Power Usage and Temperatures
The last batch of tests are power usage and thermals. For some people neither will matter at all, but if you are running in a smaller build it can become important. Same goes for thermals when it comes to cooling, you can sometimes see better performance when using better cooling. Before I get into that though let's take a look at the power usage from the two CPUs. I run two tests, one that uses wPrime to load up the CPU and a second one where I use the AIDA64 FPU stress test. Then a system idle number as well. All wattages are picked up using a Kill-A-Watt on the entire test bench so idle GPU load and motherboard power are also included. Now with the 3900X the test bench pulled 202 watts in wPrime and 89.8 watts at idle. This isn’t all that bad, especially when you compare it to the 9900K which pulled 239. Intel has a much better idle power draw. Now with the AIDA64 FPU stress test, you can see that it hits the CPU harder, in that test the 9900K throttles back from its 5GHz and the gap between the two is a little closer. The 3700X is MUCH better though pulling 177 in the FPU test and 148 watts in wPrime.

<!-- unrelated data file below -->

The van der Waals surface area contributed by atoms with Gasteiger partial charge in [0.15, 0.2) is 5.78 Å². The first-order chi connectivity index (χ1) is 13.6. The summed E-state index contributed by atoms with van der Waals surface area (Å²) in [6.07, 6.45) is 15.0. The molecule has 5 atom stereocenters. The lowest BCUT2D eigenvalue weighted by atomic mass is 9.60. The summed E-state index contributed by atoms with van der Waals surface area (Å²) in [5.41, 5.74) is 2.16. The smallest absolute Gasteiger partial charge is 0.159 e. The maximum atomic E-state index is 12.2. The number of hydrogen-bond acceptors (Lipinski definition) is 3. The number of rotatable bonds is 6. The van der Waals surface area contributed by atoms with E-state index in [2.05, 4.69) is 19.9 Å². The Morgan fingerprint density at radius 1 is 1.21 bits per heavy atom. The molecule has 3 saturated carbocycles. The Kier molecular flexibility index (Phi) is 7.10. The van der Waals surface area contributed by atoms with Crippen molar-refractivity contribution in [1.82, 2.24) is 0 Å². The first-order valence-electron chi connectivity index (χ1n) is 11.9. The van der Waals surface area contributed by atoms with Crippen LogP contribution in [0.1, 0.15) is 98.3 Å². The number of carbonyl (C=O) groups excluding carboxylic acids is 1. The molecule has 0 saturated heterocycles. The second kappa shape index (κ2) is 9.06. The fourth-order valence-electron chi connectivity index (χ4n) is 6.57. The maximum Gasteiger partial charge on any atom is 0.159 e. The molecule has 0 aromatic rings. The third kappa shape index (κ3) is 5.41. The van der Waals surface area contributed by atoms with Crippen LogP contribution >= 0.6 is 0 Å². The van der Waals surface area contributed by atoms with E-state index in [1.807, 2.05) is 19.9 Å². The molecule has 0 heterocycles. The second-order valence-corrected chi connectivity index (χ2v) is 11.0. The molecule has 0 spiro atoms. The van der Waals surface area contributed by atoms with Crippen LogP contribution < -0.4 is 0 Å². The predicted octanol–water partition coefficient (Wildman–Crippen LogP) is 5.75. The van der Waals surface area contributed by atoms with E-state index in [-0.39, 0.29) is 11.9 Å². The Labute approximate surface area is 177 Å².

As for thermal testing, I do use the on CPU sensor and with that comparing from CPU to CPU is hit and miss so take these results with a grain of salt. Now, this is where the CPUs TDP comes into play. TDP is Thermal Design Power but it is given in a wattage rating so it can make you assume it is a power rating. The Ryzen 9 3900X has a TDP of 105W and the Ryzen 7 3700X has an impressive 65W TDP. For testing, I used AIDA64’s stress test with the FPU load which is a little unrealistic as I have found in my cooler testing. But it does give you a good look at the max thermals. For results, I use the CPU readout on Intel and the CPU Diode, this gives us a look at the on-die, not at the heat spreader. For the cooler, every CPU tested uses the Noctua NH-U12S which is as middle ground as you can get for a heatsink with its 120mm fan, single tower design. The 3900X ended up running hotter than I expected. They are packing a lot into the CPU and they aren’t exactly pulling back on clock speeds. In fact, the way precision boost works has it working to get the most out of the CPU. With that, the 3900X was running warmer than our 9900K but the 3700X is a lot better while still not what I would call cool. If you have any reason to be hitting the CPU as hard as the FPU stress test does then I would suggest upgraded cooling, but realistically in the rest of my tests neither was getting up into these temps and a normal cooler or the always great Wraith Prism which is included with both CPUs will get the job done.